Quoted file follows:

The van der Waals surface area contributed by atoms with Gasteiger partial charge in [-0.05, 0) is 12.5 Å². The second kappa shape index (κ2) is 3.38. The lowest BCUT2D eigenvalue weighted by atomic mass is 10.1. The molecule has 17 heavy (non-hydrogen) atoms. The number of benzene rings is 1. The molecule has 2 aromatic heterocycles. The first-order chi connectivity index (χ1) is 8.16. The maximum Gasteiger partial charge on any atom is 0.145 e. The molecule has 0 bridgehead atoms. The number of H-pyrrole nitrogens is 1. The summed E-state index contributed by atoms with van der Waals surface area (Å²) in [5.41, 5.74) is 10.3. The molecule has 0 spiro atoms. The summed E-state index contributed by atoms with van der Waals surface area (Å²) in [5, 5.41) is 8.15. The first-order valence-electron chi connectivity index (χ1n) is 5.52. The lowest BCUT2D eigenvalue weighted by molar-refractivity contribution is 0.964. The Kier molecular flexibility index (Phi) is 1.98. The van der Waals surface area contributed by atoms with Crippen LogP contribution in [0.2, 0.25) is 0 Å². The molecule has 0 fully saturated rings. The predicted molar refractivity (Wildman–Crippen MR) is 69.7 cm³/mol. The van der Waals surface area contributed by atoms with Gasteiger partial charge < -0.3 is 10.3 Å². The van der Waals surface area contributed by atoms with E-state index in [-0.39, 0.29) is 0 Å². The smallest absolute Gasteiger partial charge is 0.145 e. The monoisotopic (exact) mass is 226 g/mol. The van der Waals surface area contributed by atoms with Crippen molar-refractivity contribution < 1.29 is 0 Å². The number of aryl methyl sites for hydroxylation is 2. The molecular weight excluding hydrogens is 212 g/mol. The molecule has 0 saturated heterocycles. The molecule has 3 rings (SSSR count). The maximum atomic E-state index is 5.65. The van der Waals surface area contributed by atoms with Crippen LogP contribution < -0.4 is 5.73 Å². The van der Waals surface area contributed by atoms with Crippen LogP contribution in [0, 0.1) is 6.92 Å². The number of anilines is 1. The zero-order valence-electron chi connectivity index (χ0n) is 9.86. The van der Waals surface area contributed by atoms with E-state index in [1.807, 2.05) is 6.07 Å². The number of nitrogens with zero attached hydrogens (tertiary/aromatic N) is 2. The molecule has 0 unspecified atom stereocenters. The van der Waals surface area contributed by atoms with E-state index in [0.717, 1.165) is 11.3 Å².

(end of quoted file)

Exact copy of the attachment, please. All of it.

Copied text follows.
The van der Waals surface area contributed by atoms with Gasteiger partial charge in [-0.05, 0) is 12.5 Å². The second kappa shape index (κ2) is 3.38. The lowest BCUT2D eigenvalue weighted by atomic mass is 10.1. The molecule has 17 heavy (non-hydrogen) atoms. The number of benzene rings is 1. The molecule has 2 aromatic heterocycles. The first-order chi connectivity index (χ1) is 8.16. The maximum Gasteiger partial charge on any atom is 0.145 e. The molecule has 0 bridgehead atoms. The number of H-pyrrole nitrogens is 1. The summed E-state index contributed by atoms with van der Waals surface area (Å²) in [5.41, 5.74) is 10.3. The molecule has 0 spiro atoms. The summed E-state index contributed by atoms with van der Waals surface area (Å²) in [5, 5.41) is 8.15. The first-order valence-electron chi connectivity index (χ1n) is 5.52. The lowest BCUT2D eigenvalue weighted by molar-refractivity contribution is 0.964. The Kier molecular flexibility index (Phi) is 1.98. The van der Waals surface area contributed by atoms with Crippen LogP contribution in [0.2, 0.25) is 0 Å². The molecule has 0 fully saturated rings. The predicted molar refractivity (Wildman–Crippen MR) is 69.7 cm³/mol. The van der Waals surface area contributed by atoms with Gasteiger partial charge < -0.3 is 10.3 Å². The van der Waals surface area contributed by atoms with E-state index in [-0.39, 0.29) is 0 Å². The smallest absolute Gasteiger partial charge is 0.145 e. The monoisotopic (exact) mass is 226 g/mol. The van der Waals surface area contributed by atoms with Crippen molar-refractivity contribution < 1.29 is 0 Å². The number of aryl methyl sites for hydroxylation is 2. The molecular weight excluding hydrogens is 212 g/mol. The molecule has 0 saturated heterocycles. The molecule has 3 rings (SSSR count). The maximum atomic E-state index is 5.65. The van der Waals surface area contributed by atoms with Crippen LogP contribution < -0.4 is 5.73 Å². The van der Waals surface area contributed by atoms with Crippen LogP contribution in [0, 0.1) is 6.92 Å². The number of anilines is 1. The zero-order valence-electron chi connectivity index (χ0n) is 9.86. The van der Waals surface area contributed by atoms with E-state index in [1.807, 2.05) is 6.07 Å². The number of nitrogens with zero attached hydrogens (tertiary/aromatic N) is 2. The molecule has 0 unspecified atom stereocenters. The van der Waals surface area contributed by atoms with E-state index in [0.717, 1.165) is 11.3 Å².